During this class we were presented with the (w)holistic model of the pastor. Another way that this model can be described is a “Biblical Model of Wholeness”. The desire of the (w)holistic model is to enlighten the person on their entire being; stating that we are more than just one or two dimensional beings. The five dimensions that Harbaugh writes about are the pastor as a: physical person, mental person, social person, emotional person and then wraps up the model with overlaying our choices on top because our choices describe who we are. For our study it is essential to add being a spiritual leader to this equation and with that you come up with the entire person we are describing: a pastor. Dr. Peisner used the following diagram to bring a visual aid to the entire person that we are illustrating here:
The (w)holistic model helps to bring light to the many areas of our life; when one area is neglected other areas begin to suffer. When one area is not addressed other areas can overwork in an attempt to bring balance to the pastors life. Healthy relationships help us become a whole person; the difficulty with this is that we live in a broken world and every one of us has struggles we are dealing with. When you see this model, with this illustration, it helps to clarify and understand how complex we are.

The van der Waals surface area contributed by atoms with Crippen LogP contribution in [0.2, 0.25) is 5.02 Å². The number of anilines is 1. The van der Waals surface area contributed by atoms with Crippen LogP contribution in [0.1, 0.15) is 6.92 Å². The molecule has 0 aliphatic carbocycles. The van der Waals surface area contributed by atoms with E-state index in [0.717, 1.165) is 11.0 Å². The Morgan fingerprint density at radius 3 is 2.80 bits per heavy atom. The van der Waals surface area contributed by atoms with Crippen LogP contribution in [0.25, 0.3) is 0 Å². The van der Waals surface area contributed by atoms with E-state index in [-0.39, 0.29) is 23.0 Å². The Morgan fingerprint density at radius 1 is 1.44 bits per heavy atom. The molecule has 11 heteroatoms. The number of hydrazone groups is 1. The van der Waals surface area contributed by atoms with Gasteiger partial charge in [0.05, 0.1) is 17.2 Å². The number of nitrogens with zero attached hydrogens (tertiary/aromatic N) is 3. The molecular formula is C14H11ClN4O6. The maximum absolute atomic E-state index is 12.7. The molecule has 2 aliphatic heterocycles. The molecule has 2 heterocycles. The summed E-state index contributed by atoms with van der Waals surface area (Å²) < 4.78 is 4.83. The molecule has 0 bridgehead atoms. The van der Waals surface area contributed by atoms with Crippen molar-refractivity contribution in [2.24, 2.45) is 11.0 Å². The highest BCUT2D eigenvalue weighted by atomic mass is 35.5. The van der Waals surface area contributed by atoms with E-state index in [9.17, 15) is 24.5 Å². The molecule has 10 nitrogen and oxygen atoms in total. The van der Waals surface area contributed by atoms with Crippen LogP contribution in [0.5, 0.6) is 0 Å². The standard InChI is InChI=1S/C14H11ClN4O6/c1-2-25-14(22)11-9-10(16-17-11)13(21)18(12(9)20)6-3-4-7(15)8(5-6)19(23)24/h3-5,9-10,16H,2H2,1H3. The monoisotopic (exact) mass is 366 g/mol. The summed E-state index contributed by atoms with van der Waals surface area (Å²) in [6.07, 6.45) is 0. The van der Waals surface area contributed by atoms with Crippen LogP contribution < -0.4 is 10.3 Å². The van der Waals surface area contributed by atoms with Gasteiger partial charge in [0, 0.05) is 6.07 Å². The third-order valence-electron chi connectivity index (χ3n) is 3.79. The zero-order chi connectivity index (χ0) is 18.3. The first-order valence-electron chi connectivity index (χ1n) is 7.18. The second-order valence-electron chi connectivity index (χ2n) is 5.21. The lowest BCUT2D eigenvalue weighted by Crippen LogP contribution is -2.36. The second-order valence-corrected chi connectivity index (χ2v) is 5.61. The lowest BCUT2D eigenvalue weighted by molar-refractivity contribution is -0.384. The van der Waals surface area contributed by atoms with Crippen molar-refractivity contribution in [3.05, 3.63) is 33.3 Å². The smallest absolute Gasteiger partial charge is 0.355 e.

The Hebrew word Shalom brings together the personal, interpersonal, and theological significance of the whole person in an attempt to point to different areas of “peace” in ones life. Jesus commanded us to love the Lord our God first and then love our neighbor as we love ourself (Matthew 22:37-39). Therefore we need to focus on loving God, figuring out areas in our life that need special attention and working on right relationships with others. When we apply the (w)holistic model to Shalom, and Matthew 22:37-39, it brings to light the Biblical view of personhood described here.
When there is no peace in the life of the pastor it would be prudent to assess ones life and figure out what has gotten out of sync in the model. A major contributing factor for the lack of health in ministry is the pastor not correcting seeing himself how God sees him; many times the pastor does not view himself as a complete person how Harbaugh describes. The body is more than just a physical shell that contains organs, blood, muscles and bones: our life is dictated by our choices and those choices have shaped who we are.
There can be multiple factors that contribute to the life of the pastor spinning out of control. The major problem occurs when the pastor forgets to view himself as a person who is susceptible to failure and begins to think of himself as someone who cannot be stopped and is invincible. Harbaugh states:
“As we become more free from those limitations, we become more free for personal and pastoral response to others.”
A simple analogy is that when a pastor overlooks their physical being and allows himself/herself to become obese the obesity can, and typically will, affect the other areas in the person’s life. The choice to eat could be a result of a deeper emotional issue that has not been address and instead of facing the issue the pastor chooses to eat in a response mechanism to deal with the pain of the unaddressed life situation. The obesity could also be a cover up because the pastor has failed to take care of his/her physical body resulting in the weight gain: the areas of our life are tightly connected.
 Harbaugh, Gary L. Pastor as Person (Augsburg Publishing House, 1984) P. 20
 Ibid. P. 20
 Ibid. P. 29